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Editorial: Features
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Feibleman / Emmert
Guerrero Gallery, San Francisco, California
Recommendation by DeWitt Cheng


Adam Feibleman, ''Walk Lightly 1'' (detail) 2013, hand-cut and sewn stencil set, 30 x 29''.

 

Continuing through September 7, 2013

 

Realism gets tweaked and twisted wonderfully in this perfectly complementary pairing of painter/collagist Adam Feibleman and sculptor William Emmert. Feibleman’s show, entitled “Do With Me as You Will,” comprises some forty pieces. Half of these are elegantly stylized spray-enamel views on wood of the urban landscape, with a concentration on pre-Modernist architecture with its decorative grilles and furbelows. The predominant shades of brown, gray and black evolved from a series on redwood tree branches, “The Love Songs.” The intricate detail and complex patterning may remind you of Richard Estes’ paintings, which also use photographs as source material, but Feibleman enriches them obsessively. Accompanying these highly textured paintings are the intricately cut stencils used in making them, sewn together in layers, the white (unpainted) side outward, with the paint overspray further demarcating the X-Actoed edges. The superimposed layers, with their paint-by-number shapes, are suggestive of topographical maps. The chiaroscuro shading, a by-product of Feibleman’s process (shaped by his experience as a graffiti artist and printmaker) create a wonderfully complex conceptual space worthy of “our ever-changing city sculpture, constantly being shaped, broken down and built again.”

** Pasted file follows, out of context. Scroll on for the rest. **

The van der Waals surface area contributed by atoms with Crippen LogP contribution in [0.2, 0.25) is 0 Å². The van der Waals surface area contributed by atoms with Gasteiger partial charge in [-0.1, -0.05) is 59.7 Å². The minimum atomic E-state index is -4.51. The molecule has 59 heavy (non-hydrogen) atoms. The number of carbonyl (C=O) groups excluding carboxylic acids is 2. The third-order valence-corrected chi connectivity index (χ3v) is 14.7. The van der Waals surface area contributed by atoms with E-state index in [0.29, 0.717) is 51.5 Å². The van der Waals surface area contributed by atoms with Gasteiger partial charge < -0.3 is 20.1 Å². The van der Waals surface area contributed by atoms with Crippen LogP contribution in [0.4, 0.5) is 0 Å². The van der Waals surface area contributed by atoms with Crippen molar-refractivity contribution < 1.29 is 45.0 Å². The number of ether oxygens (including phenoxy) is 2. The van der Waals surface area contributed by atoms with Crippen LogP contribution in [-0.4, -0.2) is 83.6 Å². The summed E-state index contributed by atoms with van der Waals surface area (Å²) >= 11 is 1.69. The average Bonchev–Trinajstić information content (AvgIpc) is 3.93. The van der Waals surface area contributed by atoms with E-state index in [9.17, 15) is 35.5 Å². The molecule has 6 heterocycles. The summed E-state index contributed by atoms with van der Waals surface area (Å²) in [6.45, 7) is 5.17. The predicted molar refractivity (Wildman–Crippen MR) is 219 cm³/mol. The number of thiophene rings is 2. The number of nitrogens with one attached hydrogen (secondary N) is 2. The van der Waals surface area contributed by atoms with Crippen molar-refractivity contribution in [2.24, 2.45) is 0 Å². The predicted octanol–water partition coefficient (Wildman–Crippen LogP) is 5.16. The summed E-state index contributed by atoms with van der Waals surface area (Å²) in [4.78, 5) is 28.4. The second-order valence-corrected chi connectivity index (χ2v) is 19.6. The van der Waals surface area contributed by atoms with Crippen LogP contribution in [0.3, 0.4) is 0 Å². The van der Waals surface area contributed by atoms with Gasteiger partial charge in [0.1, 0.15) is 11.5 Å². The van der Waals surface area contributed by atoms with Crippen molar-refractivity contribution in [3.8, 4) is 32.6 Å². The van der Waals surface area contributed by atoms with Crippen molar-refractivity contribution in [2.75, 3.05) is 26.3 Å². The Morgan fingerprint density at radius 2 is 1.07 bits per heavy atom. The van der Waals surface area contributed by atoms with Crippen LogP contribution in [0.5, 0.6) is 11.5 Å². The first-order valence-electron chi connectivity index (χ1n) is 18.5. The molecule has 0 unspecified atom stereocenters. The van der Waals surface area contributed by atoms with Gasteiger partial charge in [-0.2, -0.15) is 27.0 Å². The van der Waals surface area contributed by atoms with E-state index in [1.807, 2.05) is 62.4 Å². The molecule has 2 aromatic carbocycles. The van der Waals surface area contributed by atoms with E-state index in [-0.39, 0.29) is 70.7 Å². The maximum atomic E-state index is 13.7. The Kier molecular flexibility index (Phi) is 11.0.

Emmert’s show, entitled “A Lot of People Do This,” is comprised of thirteen sculptures made of paper and felt. They cleverly mimic both studio still-life objects and the kind of casual, ironic anti-painting painting that you might see at venues showing younger artists. Emmert just graduated, exhibiting a faux shipping crate to suggest this transition, so his double irony about ‘abject’ art is interesting. (Perhaps this was influenced by his day job in The Theatuh, with its combined artifice and illusionism.) His trompe l’oeil mover’s dolly, painter’s tray, smoke alarm, and wall shelves housing faux stapleguns, baseball trading cards, sketch books, Sharpies and the like may be less “perfect” than Richard Shaw’s porcelain tables and paint tubes (downtown at Gallery Paule Anglim, see the August 9th Weekly Newsletter), but they’re endearing and funny, too — with a nod to Claes Oldenbourg’s Pop simulacra.


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